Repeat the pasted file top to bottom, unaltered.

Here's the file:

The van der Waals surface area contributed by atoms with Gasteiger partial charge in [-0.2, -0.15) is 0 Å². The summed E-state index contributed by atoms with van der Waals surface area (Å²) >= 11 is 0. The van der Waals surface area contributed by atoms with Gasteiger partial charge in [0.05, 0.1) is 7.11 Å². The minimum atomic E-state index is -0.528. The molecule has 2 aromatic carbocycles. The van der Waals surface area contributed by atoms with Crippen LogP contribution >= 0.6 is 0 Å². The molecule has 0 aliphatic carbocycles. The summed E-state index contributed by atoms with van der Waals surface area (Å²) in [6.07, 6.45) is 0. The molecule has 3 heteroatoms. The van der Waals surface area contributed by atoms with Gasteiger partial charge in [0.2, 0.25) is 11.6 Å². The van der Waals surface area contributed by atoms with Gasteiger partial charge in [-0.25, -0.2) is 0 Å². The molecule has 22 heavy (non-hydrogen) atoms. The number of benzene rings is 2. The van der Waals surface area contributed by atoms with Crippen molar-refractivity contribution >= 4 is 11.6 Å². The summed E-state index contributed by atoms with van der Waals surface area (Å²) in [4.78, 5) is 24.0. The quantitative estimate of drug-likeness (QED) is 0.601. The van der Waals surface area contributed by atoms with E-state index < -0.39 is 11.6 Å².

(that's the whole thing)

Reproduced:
The van der Waals surface area contributed by atoms with Gasteiger partial charge in [-0.2, -0.15) is 0 Å². The summed E-state index contributed by atoms with van der Waals surface area (Å²) >= 11 is 0. The van der Waals surface area contributed by atoms with Gasteiger partial charge in [0.05, 0.1) is 7.11 Å². The minimum atomic E-state index is -0.528. The molecule has 2 aromatic carbocycles. The van der Waals surface area contributed by atoms with Crippen LogP contribution >= 0.6 is 0 Å². The molecule has 0 aliphatic carbocycles. The summed E-state index contributed by atoms with van der Waals surface area (Å²) in [6.07, 6.45) is 0. The molecule has 3 heteroatoms. The van der Waals surface area contributed by atoms with Gasteiger partial charge in [0.2, 0.25) is 11.6 Å². The van der Waals surface area contributed by atoms with Gasteiger partial charge in [-0.25, -0.2) is 0 Å². The molecule has 22 heavy (non-hydrogen) atoms. The number of benzene rings is 2. The van der Waals surface area contributed by atoms with Crippen molar-refractivity contribution >= 4 is 11.6 Å². The summed E-state index contributed by atoms with van der Waals surface area (Å²) in [4.78, 5) is 24.0. The quantitative estimate of drug-likeness (QED) is 0.601. The van der Waals surface area contributed by atoms with E-state index < -0.39 is 11.6 Å².